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The Skills of Summer

Turning a somersault

Mastering one  -- something most easily accomplished outside, on soft grass  -- is the very stuff of childhood.


Start out with just simple rolling, like a log. Demonstrate yourself. You can even lie down head to head, with your hands linked, and roll together. Start on level ground and progress to slight hills.

If your child's game and you think she's ready, you can help her move to the next level:

Have her crouch down and hold a beanbag or a small, soft ball under her chin (to keep her head tucked down).

Tell her to squat down and pretend to be a ball by holding her knees up to her chest.

Then place one of your hands on her head and one on her back to help her gently execute a roll.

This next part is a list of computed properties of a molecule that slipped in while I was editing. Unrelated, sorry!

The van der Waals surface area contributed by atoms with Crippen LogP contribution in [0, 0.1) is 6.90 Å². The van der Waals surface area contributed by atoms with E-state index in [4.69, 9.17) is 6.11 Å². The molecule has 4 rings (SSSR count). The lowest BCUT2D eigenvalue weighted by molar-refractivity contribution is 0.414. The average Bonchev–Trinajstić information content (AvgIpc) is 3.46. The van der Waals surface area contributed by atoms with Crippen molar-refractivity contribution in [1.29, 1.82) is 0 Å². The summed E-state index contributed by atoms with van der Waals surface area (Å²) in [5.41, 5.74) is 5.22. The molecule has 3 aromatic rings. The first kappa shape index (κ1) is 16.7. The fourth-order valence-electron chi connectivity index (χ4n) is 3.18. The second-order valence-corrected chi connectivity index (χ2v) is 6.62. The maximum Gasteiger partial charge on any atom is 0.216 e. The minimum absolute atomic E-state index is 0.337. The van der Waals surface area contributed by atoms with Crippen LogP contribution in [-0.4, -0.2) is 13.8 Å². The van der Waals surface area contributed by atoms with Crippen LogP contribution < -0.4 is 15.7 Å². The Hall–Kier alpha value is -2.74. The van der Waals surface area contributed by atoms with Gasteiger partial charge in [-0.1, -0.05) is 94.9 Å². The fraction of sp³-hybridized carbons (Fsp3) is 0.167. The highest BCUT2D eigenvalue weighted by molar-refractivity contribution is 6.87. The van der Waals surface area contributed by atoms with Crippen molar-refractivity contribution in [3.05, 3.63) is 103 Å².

Age you can expect her to do...

• Log rolls: 1

• Front rolls (with a parent there to help): 3 to 4

Catching a ball

Most kids under 5 aren't particularly good at catching and throwing, so don't worry if your child flails and flounders until he gains the needed hand-eye coordination.


Start close. Two or three feet apart is plenty. As he improves, increase the distance.

Don't use any old ball. A small beach ball deflated just to the point where it doesn't bounce is perfect. Bounciness is one more impediment to catching, and not even a sensitive child will be undone by a bonk from a beach ball.

Don't even use a ball. A small stuffed animal or scarf also makes a great throw toy for beginners because it's easy to grab and grip, and won't threaten small noses or noggins.

Say to watch the ball. We've heard it a million times  -- "Keep your eye on the ball"  -- but your child hasn't, and it's key to catching. Try saying it in different ways, like "Look at the ball and watch it go into your hands."

Age you can expect him to...

• Throw: 1

• Catch: 2 1/2

• Catch proficiently: 5 or 6 1/2